Frequent users of an Auckland creek say they could still be swimming with floating faeces and untreated raw sewage if it wasn't for a local kayaker who discovered a major rupture of a wastewater pipe.
Russell Cavanagh lives on the Te Atatu Peninsula and regularly uses Henderson Creek.
He discovered the leak late last month and said it was disgusting.
"It smelt just...purely like an open sewer," he said.
"I could see floating turds, I could see floating sanitary napkins, I could see fish eating the turds - even some birds were eating the turds.
"There's no nice way of putting it, it was just straight up raw sewage."
There is no raw sewage leaking into the river now, but it has left a mark.
Dozens of sanitary pads are still stuck onto the banks, turned muddy and brown.
Mr Cavanagh reported the leak to Watercare the day after he found it.
But he has no idea how long the pipe had been broken.
"I just have to stick to the facts, I could see the raw sewage pouring into the creek on the 25th [of October]," he said.
"Earlier, I had gone kayaking and come out of the water with a brown stain on the kayak and seen brown trails of whatever that smelt like sewage on the water.
"But I really didn't know if it was a sediment or if it was a one-off event."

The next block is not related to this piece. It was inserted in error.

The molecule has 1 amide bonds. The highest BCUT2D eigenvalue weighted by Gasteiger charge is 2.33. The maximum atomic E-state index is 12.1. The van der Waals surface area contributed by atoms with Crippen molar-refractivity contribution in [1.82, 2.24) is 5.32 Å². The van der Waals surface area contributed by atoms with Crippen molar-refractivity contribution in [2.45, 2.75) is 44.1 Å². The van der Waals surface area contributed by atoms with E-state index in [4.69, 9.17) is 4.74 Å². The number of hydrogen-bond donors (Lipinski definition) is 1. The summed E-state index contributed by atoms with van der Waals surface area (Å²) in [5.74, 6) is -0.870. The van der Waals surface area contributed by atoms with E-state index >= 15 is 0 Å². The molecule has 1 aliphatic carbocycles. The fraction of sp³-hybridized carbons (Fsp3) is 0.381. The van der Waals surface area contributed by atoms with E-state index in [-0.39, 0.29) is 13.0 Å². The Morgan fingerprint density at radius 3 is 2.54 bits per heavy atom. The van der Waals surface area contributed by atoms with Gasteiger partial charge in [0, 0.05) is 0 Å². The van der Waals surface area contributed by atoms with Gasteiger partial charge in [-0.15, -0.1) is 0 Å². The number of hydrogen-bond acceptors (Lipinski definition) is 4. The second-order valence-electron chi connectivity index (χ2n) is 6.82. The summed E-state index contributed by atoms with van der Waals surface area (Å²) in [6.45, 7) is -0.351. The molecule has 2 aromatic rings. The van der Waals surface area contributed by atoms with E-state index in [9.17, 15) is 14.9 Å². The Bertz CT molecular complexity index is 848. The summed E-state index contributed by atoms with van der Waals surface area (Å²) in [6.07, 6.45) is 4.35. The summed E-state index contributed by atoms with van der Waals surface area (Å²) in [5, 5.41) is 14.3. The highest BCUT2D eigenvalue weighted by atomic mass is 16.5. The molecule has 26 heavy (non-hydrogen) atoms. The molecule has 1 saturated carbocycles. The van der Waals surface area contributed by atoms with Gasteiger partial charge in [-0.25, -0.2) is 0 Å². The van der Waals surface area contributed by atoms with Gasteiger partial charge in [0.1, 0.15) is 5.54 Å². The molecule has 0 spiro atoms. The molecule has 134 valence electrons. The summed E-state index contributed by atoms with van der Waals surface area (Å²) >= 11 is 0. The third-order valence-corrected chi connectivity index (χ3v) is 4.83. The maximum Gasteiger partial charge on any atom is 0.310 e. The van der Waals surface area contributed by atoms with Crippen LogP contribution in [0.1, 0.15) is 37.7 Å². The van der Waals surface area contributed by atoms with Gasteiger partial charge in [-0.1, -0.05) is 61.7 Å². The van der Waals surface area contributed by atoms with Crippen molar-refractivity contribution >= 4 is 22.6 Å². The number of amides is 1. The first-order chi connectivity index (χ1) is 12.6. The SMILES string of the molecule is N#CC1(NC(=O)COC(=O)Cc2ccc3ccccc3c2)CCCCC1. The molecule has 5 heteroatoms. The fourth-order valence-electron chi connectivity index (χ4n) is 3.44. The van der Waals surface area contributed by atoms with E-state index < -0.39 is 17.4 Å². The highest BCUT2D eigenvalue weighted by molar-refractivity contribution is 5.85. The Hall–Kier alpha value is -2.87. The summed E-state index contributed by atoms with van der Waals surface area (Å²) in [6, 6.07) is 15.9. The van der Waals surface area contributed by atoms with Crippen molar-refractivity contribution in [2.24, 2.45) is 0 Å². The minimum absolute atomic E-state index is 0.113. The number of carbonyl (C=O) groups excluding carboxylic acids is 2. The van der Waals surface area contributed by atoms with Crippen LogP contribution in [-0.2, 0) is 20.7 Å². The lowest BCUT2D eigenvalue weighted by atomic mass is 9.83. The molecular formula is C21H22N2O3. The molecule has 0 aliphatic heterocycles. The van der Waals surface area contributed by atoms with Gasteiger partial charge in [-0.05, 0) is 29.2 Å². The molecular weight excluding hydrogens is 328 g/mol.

Chris Ballantyne, who has lived on the Te Atatu Peninsula for the past 20 years, says if it was not for Mr Cavanagh, hundreds of people would have still been using the creek.
"You could come down to the Taipari Strand (section of the Henderson Creek) here any weekend and see dogs in the water, people waterskiing, kayaks, people sailing, kids swimming - the river is alive," he said.
"Everyone was completely unaware of what was a major pipe rupture and for us that's the major breakdown."
In a statement, Watercare said it was able to channel most of the wastewater flow into another pipe.
But it recently discovered more sewage being discharged into the creek.
Watercare said that was repaired last Saturday.
It apologised to users of the creek.
Mr Ballantyne said the community wanted to work with Watercare to keep the waterways clean, but the organisation had to be more upfront.
"Sometimes I fear there's some PR spin that comes out and we just want to understand what the situation is," he said.
"We understand there's been decades of under-investment in infrastructure, we've got a growing population."
"But we want to know what's happening, what the plan is, when it's going to be delivered, whether there's a risk to our community and what we can do as a community to help."
The warning signs at the creek say people should stay out of the water until the end of December, or until the signs are removed.
Mr Ballantyne said locals were forming a River Care group to try and tackle the sewage overflow problem.